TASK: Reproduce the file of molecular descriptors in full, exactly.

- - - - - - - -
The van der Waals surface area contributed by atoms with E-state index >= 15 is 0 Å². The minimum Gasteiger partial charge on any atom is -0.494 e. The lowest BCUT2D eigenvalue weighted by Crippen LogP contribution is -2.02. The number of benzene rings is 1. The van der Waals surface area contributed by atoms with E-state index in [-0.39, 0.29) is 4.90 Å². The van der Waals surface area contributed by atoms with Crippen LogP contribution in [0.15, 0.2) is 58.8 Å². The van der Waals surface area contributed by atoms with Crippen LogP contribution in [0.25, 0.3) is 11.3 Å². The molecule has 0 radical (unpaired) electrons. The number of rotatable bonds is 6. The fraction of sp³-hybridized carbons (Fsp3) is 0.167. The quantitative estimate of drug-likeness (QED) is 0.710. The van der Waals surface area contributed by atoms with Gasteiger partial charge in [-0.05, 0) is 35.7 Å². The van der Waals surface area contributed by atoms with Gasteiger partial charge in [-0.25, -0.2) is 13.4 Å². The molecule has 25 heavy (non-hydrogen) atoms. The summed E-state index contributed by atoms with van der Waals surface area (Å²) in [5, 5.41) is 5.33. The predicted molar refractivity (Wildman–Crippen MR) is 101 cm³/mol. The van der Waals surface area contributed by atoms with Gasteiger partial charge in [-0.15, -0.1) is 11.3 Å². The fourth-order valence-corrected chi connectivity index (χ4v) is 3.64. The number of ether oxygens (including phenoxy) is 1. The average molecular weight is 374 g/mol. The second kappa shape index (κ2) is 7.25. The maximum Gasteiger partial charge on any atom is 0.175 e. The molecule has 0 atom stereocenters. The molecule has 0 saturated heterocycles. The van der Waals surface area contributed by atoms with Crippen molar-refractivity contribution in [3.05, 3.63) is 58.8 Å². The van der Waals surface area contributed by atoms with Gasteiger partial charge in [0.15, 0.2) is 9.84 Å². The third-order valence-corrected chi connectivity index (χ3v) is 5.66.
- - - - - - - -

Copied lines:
The van der Waals surface area contributed by atoms with E-state index >= 15 is 0 Å². The minimum Gasteiger partial charge on any atom is -0.494 e. The lowest BCUT2D eigenvalue weighted by Crippen LogP contribution is -2.02. The number of benzene rings is 1. The van der Waals surface area contributed by atoms with E-state index in [-0.39, 0.29) is 4.90 Å². The van der Waals surface area contributed by atoms with Crippen LogP contribution in [0.15, 0.2) is 58.8 Å². The van der Waals surface area contributed by atoms with Crippen LogP contribution in [0.25, 0.3) is 11.3 Å². The molecule has 0 radical (unpaired) electrons. The number of rotatable bonds is 6. The fraction of sp³-hybridized carbons (Fsp3) is 0.167. The quantitative estimate of drug-likeness (QED) is 0.710. The van der Waals surface area contributed by atoms with Gasteiger partial charge in [-0.05, 0) is 35.7 Å². The van der Waals surface area contributed by atoms with Gasteiger partial charge in [-0.25, -0.2) is 13.4 Å². The molecule has 25 heavy (non-hydrogen) atoms. The summed E-state index contributed by atoms with van der Waals surface area (Å²) in [5, 5.41) is 5.33. The predicted molar refractivity (Wildman–Crippen MR) is 101 cm³/mol. The van der Waals surface area contributed by atoms with Gasteiger partial charge in [-0.15, -0.1) is 11.3 Å². The fourth-order valence-corrected chi connectivity index (χ4v) is 3.64. The number of ether oxygens (including phenoxy) is 1. The average molecular weight is 374 g/mol. The second kappa shape index (κ2) is 7.25. The maximum Gasteiger partial charge on any atom is 0.175 e. The molecule has 0 atom stereocenters. The molecule has 0 saturated heterocycles. The van der Waals surface area contributed by atoms with Crippen molar-refractivity contribution in [3.05, 3.63) is 58.8 Å². The van der Waals surface area contributed by atoms with Gasteiger partial charge in [0.15, 0.2) is 9.84 Å². The third-order valence-corrected chi connectivity index (χ3v) is 5.66.